Carara National Park

A park for all, in a transition forest

Carara National Park is located within Turrubares and Garabito cantons from San Jose and Puntarenas Provinces, between coordinates 9º51 ‘and 9º44’ north latitude, 84º36 ‘and 84º29’ east longitude, i.e. 90 kilometers from San José – Costanera South Road. The main entrance is located 2 kilometers south of Rio Grande de Tarcoles Bridge River.

The Carara Carara National Park, which in indigenous Huetar language means “River of lizards”, has the only transition forest in Central Pacific, resulting in diversity of flora and fauna, where converge typical species of dry and humid forests.

 

This National Park is a worldwide known birding destination as it has very diverse birdlife, where stands out the Scarlet Macaw (Lapa Roja – Ara macao – ), a species that is in danger of extinction, being the second largest species of Psittacidae of Costa Rica.

It is certainly one of the major sites in the country for birdwatching, so it will be included in the next guide made by the Costa Rican Tourism Institute in this segment of tourism at national level.

Due its location and ease of access on Route 34, this park is also ideal for one-day visit, visitors can easily move from the capital city, using their own car, rented or by public transport.

It is the first national park in having a universal access trail, where the visitor can live the experience of being in the forest, known endemic species like the Cafecillo (erythrochiton gymnanthus), large trees, and see the relationship between some of the species.

HISTORY

Originally current Carara National Park was the La Gran Hacienda Coyolar, one of the largest private landholder’s property that has been in Costa Rica.

Initially, it was established as Carara Biological Reserve on April 26, 1978 by Executive Decree № 8491-A, subsequently its management category was change to National Park on November 18, 1998 by Executive Decree № 27411-MINAE.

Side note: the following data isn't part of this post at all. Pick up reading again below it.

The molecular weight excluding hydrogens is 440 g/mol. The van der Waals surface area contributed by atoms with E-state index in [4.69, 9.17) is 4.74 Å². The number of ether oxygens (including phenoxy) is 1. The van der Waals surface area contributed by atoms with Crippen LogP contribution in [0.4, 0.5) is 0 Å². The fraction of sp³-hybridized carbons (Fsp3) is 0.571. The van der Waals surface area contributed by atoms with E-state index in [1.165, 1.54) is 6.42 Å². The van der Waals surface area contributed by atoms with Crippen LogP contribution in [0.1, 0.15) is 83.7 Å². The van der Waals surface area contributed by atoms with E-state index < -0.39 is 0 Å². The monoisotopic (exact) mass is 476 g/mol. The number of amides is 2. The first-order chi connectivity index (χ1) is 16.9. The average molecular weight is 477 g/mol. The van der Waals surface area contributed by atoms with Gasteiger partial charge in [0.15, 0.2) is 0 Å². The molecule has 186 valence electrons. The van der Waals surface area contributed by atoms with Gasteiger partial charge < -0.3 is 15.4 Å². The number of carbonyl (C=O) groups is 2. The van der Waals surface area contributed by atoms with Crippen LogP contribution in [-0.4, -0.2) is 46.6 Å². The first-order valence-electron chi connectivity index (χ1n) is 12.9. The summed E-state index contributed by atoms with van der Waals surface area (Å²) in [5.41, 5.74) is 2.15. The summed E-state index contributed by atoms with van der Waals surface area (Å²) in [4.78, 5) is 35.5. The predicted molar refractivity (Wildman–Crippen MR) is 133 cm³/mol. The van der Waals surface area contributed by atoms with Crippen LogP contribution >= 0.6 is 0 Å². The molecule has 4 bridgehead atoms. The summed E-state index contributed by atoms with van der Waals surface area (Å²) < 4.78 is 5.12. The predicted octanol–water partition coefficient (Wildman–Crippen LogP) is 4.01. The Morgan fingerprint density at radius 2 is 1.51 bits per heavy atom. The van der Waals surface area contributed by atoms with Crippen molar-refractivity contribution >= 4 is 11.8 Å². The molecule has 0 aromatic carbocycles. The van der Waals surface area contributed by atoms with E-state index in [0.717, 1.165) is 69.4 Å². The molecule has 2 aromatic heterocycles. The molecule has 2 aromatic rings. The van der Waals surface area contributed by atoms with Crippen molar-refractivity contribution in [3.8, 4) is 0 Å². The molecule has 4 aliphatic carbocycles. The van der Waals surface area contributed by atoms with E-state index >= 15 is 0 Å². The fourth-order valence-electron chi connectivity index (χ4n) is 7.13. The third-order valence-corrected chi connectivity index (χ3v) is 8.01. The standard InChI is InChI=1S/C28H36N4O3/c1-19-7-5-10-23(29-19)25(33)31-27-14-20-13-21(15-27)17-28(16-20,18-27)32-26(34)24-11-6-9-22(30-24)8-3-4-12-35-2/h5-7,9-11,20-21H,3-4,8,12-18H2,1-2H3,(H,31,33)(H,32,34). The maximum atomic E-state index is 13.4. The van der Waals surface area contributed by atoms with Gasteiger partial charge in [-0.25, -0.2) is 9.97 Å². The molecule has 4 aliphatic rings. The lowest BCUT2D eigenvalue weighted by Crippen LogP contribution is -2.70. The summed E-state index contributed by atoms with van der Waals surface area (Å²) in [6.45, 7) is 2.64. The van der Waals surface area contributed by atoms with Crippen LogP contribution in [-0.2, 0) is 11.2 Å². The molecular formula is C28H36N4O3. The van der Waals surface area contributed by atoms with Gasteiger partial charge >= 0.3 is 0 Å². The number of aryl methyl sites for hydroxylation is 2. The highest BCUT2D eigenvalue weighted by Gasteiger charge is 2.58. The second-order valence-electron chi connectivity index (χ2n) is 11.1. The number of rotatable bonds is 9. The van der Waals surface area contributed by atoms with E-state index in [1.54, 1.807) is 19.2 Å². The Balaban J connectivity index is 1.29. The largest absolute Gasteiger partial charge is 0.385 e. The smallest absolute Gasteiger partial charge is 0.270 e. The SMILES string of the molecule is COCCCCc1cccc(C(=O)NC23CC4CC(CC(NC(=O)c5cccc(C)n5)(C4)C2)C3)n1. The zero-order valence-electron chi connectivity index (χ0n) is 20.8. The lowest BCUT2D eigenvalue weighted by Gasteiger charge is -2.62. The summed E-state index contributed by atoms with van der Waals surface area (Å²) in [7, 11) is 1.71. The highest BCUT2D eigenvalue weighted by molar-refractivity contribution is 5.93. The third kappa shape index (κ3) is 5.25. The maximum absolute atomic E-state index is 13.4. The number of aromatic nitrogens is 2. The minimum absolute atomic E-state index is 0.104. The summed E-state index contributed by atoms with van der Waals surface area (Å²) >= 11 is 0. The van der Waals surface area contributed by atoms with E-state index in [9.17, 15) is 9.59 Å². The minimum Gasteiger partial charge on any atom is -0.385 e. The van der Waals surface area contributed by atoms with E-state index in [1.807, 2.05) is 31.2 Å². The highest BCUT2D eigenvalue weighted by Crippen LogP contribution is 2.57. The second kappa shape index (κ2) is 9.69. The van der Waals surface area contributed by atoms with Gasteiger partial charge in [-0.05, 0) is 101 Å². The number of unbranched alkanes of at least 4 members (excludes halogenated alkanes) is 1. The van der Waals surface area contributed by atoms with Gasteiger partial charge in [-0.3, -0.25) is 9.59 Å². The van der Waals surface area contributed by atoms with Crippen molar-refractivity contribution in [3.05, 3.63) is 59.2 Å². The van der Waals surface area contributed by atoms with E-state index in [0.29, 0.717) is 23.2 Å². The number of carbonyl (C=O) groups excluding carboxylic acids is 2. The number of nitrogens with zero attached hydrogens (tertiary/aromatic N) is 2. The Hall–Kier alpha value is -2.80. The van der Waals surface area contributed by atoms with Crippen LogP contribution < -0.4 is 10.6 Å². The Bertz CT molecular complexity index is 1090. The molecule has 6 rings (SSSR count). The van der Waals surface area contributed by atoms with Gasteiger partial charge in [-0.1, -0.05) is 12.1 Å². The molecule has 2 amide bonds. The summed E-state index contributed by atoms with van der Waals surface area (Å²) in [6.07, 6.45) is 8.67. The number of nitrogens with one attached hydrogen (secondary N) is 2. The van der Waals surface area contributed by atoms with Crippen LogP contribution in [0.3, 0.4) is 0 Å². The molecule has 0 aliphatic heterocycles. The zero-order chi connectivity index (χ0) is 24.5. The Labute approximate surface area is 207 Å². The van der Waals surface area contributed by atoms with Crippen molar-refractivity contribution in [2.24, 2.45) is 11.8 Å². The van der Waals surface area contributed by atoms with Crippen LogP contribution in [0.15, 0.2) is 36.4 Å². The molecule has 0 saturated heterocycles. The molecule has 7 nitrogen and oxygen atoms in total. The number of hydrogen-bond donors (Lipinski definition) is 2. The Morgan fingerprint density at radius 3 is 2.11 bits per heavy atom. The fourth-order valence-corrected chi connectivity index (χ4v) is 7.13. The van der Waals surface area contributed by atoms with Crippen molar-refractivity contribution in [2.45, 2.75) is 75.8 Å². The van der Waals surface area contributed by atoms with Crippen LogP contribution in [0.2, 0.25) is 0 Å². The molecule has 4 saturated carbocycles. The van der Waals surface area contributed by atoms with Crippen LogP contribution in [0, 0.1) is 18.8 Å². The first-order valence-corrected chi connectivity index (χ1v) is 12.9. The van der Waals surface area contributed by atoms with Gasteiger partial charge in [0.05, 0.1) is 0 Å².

HOURS

Opening hours:

  • From May to November, every day from 8am to 4pm.
  • From December to April, daily from 7 am to 4 pm.

SERVICIES AND ATRACTIONS

Services:

  • Drinking water
  • Sanitation services
  • Parking lot
  • Local guides (they are not part of park staff)

Attractions

  • Universal Access trail: a distance of 0.74 miles (1.2 km) with nine resting bays; drinking water systems all the way; sanitation battery adapted to the requirements of the law 7,600 (Equality law opportunities for people with disabilities); labeling in Spanish, English and Braille; maps with this system for blind people; sculptures; auditive system; QR code app, and most of the road has Wii-fi, among other facilities.
  • Las Aráceas Trail:circular trail of approximately 3.937 feet (1.200 meters) long, it takes about one hour. Gets its name from an important family of plants, Araceae. On this trail you can see plants growing on trees, one of those is known as Mano de Tigre (Monstera deliciosa) which is easily distinguished by its large and lobed leaves with small holes that allow the passage of sunlight pierces to other leaves and allows the plant to make efficient use of the limited sunlight it receives in the forest. Its long roots down to the ground where they absorb the nutrients needed to live. Other examples of this family are the genera Anthurium and Philoderdron.